Hey, a good summary of the licensing issue. My friend just started a franchise business and he was planning to play some music in house. I think he would be very unhappy when he reads this. The licensing fee is ridiculously high, isn’t it?

  39. angelmama
    June 12, 2013 | 7:42 am

    We bought a sports bar and grill in February. The past owners had music venues at various times. We have not. BMI contacted us and we told them this. We have a Jukebox that another company owns and we pay the fees. Other than that we haven’t had anything. They have called my husband repeatedly even after that and a few weeks ago they called my place of employment. I must say I was not happy. I told them that we haven’t had any music and because of them we probably won’t. And for them to track me down and and call my employment was stalking and harrassment. If they didn’t stop I would file Charges. She said that she would take our names off the list. I believe in paying for what we use, but until I decide what I want to do they need to leave us alone. If the amounts are too high we won’t have it because we are a small business in a rural area. I have many employees that need to be paid before we have any of these events. I would pay if it wasn’t so expensive. So probably will never have anything. I have a family to support. That is why my husband and I have full time jobs outside of our business we don’t get paid yet this year. Local economy needs to pick up first.

  40. mike mann
    June 20, 2013 | 9:16 pm

    heck we played music from the bible , BMI said they own that to well if they belive in the bible we all came from the same place and that my friends means that i get a check from the big 3 so whats up brothers and sisters you want your cut

    • An indie songwriter
      October 13, 2013 | 1:30 pm

      Last I checked, there was no musical notation in the Bible, so someone else had to create the music, and deserve to receive compensation.

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  48. Marlene Ripley
    August 14, 2013 | 5:14 am

    As a non-profit Labor-day weekend event that takes place on a privately owned reservation, but is open to the public, would we be liable to pay these fees?

  49. dan
    August 14, 2013 | 8:39 am

    Was the question about whether one has to pay a license fee if one pays for a subscription to Spotify or Pandora (not the free version) ever answered? Would this be treated the same way Satellite Radio is treated? Thank you.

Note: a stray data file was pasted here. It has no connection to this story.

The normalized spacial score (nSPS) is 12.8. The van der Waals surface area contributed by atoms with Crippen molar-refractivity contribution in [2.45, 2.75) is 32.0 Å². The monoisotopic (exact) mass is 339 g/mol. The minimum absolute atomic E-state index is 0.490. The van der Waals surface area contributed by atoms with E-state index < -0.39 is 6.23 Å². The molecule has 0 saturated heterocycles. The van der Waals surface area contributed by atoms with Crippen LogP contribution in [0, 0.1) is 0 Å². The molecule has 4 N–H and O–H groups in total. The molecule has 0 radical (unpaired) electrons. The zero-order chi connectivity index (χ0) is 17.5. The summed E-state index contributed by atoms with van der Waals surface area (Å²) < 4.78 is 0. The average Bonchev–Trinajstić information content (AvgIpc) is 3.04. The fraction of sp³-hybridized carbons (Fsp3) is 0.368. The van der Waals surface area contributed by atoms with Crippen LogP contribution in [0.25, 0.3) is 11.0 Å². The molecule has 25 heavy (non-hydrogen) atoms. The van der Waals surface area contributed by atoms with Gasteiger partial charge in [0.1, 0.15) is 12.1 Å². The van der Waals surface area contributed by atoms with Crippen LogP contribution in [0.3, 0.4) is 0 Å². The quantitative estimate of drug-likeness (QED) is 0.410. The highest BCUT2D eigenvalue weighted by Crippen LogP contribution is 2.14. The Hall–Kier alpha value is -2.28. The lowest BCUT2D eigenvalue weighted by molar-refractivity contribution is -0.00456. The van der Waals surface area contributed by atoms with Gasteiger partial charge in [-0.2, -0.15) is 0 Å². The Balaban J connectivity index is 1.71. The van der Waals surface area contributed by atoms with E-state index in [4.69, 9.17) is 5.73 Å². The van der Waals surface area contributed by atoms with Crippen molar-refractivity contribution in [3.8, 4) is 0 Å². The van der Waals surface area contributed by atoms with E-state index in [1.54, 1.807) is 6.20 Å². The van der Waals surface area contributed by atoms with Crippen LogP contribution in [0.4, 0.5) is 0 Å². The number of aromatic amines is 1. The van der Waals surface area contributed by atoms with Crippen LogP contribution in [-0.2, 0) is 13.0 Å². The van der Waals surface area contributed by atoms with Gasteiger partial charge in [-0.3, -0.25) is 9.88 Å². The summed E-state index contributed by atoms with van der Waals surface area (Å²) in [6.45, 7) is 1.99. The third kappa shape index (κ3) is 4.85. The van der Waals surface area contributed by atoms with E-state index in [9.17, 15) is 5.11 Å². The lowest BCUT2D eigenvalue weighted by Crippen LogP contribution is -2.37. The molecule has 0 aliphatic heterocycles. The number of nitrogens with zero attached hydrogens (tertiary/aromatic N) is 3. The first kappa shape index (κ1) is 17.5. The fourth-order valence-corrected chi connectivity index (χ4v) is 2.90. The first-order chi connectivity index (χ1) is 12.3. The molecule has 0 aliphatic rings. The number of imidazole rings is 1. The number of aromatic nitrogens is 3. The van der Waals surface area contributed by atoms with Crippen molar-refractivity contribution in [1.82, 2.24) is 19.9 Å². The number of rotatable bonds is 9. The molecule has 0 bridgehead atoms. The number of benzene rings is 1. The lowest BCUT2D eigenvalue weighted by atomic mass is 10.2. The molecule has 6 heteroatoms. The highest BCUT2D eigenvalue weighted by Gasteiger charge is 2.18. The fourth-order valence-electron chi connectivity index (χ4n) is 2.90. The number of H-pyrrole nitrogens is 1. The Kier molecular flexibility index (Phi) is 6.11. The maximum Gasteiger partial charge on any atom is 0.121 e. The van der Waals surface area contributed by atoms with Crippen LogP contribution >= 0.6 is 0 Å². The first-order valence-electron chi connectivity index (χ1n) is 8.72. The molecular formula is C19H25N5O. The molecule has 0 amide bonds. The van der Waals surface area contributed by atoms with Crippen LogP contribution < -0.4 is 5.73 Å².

• An indie songwriter
      October 13, 2013 | 1:33 pm

      This is not the same. Satellite radio in fact is only okay if you have XM for Business. They make a specific deal with the PROs to compensate for public performance rights in addition to the usual fee for private listening.

      Spotify and Pandora, even the paid versions, are only for private listening, and do not pay royalties for public performance rights.

      • An indie songwriter
        October 13, 2013 | 1:38 pm

        There is a Pandora option for this however, priced at $24.99/mo, plus $99 for the hardware (player).

  50. Deb
    August 18, 2013 | 8:32 am

    We have a very small tavern, max is 49 total, which we have never went over 30. BMI is harassing us saying we could have 100, and that we have a dance floor, must be in 1person toliet, lol. Our jukebox is paying 20% fees up front. BMI says we need to still have a license just in case we decide to bring in a DJ, we had a DJ once that was paying ASCAP to play their music. Sounds like a double-dip of getting money from both parties, so I keep the jukebox, nothing else….no more dj because I refuse to play into this game, they sell their list to each other so then they all come after you…its a tough business and dont need their harassing techniques. They hire ppl to harass you and pay them a commission, with quotos to meet or they loose their jobs, so you always pay more than its worth…so we stay with jukebox, they get what we use….if they come back then I will serve them papers through the courts to stay off my property, since we are so small, everybody knows your name, we demand their picture ID to enter my establishment, then I know their name, that sort of gives us an even playing field…I play fair, pay for what I use, but I refuse to throw away money I dont have on their threats. Its a sad day in America when these idiots go after our public schools, scouts, and such for singing around a campfire or a group sing of “Happy Birthday”, GOD BLESS AMERICA!

    • Small bar owner
      February 10, 2014 | 8:59 am

      We have a small bar that brings in maybe 50 people on a band or dj night. When I discussed with the BMI rep paying the yearly minimum ($343 I think) since there was no listing for my crowd size the rep said that was impossible. Said they have to go by my square footage. I received 2 different quotes. One for over $900 then after negotiating with the rep I received a 2nd quote for a little over $700. When I asked another rep about them changing the totals at their discretion i got no real answer, only threats of legal action if I didnt pay. Strangely, they go by the square footage of the entire building not taking into account that only 1/3 of the building holds customers. I tried explaining this to the rep but could not get them to understand. I then told the rep that I would ensure that no one would play BMI music but I was told that was “impossible”. I asked what if we only had them play public domain music and was again told “impossible”. I have asked several businesses in my area that are roughly the same size as mine and some larger if they are contracted through or being contact by BMI. I have yet to have one say yes. And, BMI refuses to say what businesses have licenses with them. It would seem that they would be more than willing to provide this information as proof that they are legitimate with what they are doing. They also claim that other businesses will lie about having licenses. That makes no since at all.